Whoever misses the Divine hand that touched the Purim story is not looking. And if he claims that he heard the Megilah, he probably was not listening. Imagine, the Prime Minister draws lots and decides to annihilate the entire Jewish nation. Within 24 hours he has approval from the ruler of the not-so-free-world, King Achashveirosh.
Within days, the plot is foiled, the Prime Minister is hanged and his prime target is promoted to replace him! Pretty political. Pretty miraculous. And definitely divine. Yet Hashem’s name is not mentioned once in the Megilah. Why? Of course, the Megilah is replete with allusions. There are acronyms that spell the name of Hashem, and our sages explain that every time the word “King” is mentioned in the Megilah, it has a divine reference. But, still, why does the last book of the Prophets, a Divinely inspired Megilah, have only veiled references to Heavenly intervention?
It was a sweltering August day when the Greenberg brothers entered the posh Dearborn, Michigan offices of the notoriously anti-Semitic car-maker, Henry Ford.
“Mr. Ford,” announced Hyman Greenberg, the eldest of the three, “we have a remarkable invention that will revolutionize the automobile industry. ” Ford looked skeptical, but their threats to offer it to the competition kept his interest piqued. “We would like to demonstrate it to you in person.” After a little cajoling, they brought Mr. Ford outside and asked him to enter a black Edsel that was parked in front of the building.
Norman Greenberg, the middle brother, opened the door of the car. “Please step inside Mr. Ford.”
“What!” shouted the tycoon, “are you crazy? It must be two hundred degrees in that car!”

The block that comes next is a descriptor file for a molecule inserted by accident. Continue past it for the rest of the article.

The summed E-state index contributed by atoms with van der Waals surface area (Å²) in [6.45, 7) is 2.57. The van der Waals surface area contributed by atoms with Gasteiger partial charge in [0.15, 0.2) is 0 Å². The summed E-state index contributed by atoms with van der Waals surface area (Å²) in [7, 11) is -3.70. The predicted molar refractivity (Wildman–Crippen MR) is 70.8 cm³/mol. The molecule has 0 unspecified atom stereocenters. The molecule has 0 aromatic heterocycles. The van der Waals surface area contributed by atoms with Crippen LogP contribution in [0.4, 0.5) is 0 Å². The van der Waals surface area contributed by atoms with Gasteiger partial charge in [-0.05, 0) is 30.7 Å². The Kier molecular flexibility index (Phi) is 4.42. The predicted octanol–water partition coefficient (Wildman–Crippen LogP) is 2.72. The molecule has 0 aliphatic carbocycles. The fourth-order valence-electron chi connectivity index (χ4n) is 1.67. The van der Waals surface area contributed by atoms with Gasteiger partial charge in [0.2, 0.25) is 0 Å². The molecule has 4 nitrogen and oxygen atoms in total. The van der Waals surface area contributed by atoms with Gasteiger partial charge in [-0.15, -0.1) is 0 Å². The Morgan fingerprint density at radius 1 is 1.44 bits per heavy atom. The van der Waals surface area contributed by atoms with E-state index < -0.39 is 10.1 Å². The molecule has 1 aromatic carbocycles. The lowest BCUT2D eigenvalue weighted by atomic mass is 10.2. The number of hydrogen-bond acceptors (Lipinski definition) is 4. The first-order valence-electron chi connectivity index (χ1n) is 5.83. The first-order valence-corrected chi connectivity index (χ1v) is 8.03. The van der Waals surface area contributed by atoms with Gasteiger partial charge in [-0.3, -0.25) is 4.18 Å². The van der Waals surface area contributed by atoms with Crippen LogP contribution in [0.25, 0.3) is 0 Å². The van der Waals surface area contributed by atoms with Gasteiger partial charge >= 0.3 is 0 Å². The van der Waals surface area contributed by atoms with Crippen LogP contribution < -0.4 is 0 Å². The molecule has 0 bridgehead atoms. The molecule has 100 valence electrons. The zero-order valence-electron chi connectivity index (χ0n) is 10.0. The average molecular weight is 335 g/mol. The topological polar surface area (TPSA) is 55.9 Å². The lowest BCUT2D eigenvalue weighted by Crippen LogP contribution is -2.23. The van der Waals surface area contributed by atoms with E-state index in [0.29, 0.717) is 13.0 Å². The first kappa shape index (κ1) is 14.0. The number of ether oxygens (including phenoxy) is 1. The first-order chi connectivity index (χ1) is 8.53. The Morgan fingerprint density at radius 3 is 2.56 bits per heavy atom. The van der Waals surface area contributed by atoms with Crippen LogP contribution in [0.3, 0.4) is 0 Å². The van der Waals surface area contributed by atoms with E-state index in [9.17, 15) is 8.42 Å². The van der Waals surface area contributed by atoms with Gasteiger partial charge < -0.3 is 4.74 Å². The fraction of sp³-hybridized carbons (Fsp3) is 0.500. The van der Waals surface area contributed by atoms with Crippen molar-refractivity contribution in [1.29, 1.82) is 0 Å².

“It is,” smiled the youngest brother, Max, “but sit down, Mr. Ford, and push the white button.”
Intrigued, Ford pushed the button. All of a sudden a whoosh of freezing air started blowing from vents all around the car, and within seconds the automobile was not only comfortable, it was quite cool! “This is amazing!” exclaimed Ford. “How much do you want for the patent?”
Norman spoke up. “The price is one million dollars.” Then he paused, “And there is something else. We want the name ‘Greenberg Brothers Air Conditioning’ to be stamped right next to the Ford logo.”
“Money is no problem,” retorted Ford, “but no way will I have a ‘Jew-name’ next to my logo on my cars!”
They haggled back and forth for a while and finally they settled. One and one half million dollars, and the name Greenberg would be left off. However, the first names of the Greenberg brothers would be forever emblazoned upon the console of every Ford air conditioning system.
And that is why today, whenever you enter a Ford vehicle you will see those three names clearly defined on the air-conditioning control panel: HI — NORM — MAX.
The writers of the Megilah left us with a message that would accompany us throughout our long exile. You will not always see G-d’s signature openly emblazoned upon every circumstance. However, throughout persecution and deliverance, He is always there. And just like on Purim His obvious interference is undocumented; but we know and feel it — and we search for it, and we find it! So, too, in every instance we must seek His name, find it, and recognize it. It may not be emblazoned on the bumper; it may be hidden on the console — but it is there. For Hashem is always speaking. All we have to do is listen. Joyous Purim!
Text Copyright © 1996 by Rabbi M. Kamenetzky and Project Genesis, Inc.
The author is the Associate Dean of the Yeshiva of South Shore.
Drasha is the e-mail edition of FaxHomily, a weekly torah facsimile on the weekly portion
which is sponsored by The Henry and Myrtle Hirsch Foundation